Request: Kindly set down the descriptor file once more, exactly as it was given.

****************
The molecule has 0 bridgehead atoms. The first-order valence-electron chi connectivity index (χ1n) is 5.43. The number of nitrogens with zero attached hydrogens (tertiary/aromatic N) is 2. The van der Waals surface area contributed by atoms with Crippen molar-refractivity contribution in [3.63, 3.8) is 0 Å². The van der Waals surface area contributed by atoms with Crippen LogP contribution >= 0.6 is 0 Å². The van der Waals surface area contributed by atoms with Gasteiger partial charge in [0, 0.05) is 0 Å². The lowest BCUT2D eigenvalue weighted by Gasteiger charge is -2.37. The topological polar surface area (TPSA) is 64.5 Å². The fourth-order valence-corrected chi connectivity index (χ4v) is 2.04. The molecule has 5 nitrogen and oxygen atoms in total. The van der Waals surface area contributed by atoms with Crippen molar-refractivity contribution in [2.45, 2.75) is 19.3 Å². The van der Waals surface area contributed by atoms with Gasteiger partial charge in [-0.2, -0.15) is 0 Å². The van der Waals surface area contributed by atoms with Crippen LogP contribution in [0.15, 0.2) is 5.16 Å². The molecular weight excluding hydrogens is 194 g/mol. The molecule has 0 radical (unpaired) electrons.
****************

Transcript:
The molecule has 0 bridgehead atoms. The first-order valence-electron chi connectivity index (χ1n) is 5.43. The number of nitrogens with zero attached hydrogens (tertiary/aromatic N) is 2. The van der Waals surface area contributed by atoms with Crippen molar-refractivity contribution in [3.63, 3.8) is 0 Å². The van der Waals surface area contributed by atoms with Crippen LogP contribution >= 0.6 is 0 Å². The van der Waals surface area contributed by atoms with Gasteiger partial charge in [0, 0.05) is 0 Å². The lowest BCUT2D eigenvalue weighted by Gasteiger charge is -2.37. The topological polar surface area (TPSA) is 64.5 Å². The fourth-order valence-corrected chi connectivity index (χ4v) is 2.04. The molecule has 5 nitrogen and oxygen atoms in total. The van der Waals surface area contributed by atoms with Crippen molar-refractivity contribution in [2.45, 2.75) is 19.3 Å². The van der Waals surface area contributed by atoms with Gasteiger partial charge in [-0.2, -0.15) is 0 Å². The van der Waals surface area contributed by atoms with Crippen LogP contribution in [0.15, 0.2) is 5.16 Å². The molecular weight excluding hydrogens is 194 g/mol. The molecule has 0 radical (unpaired) electrons.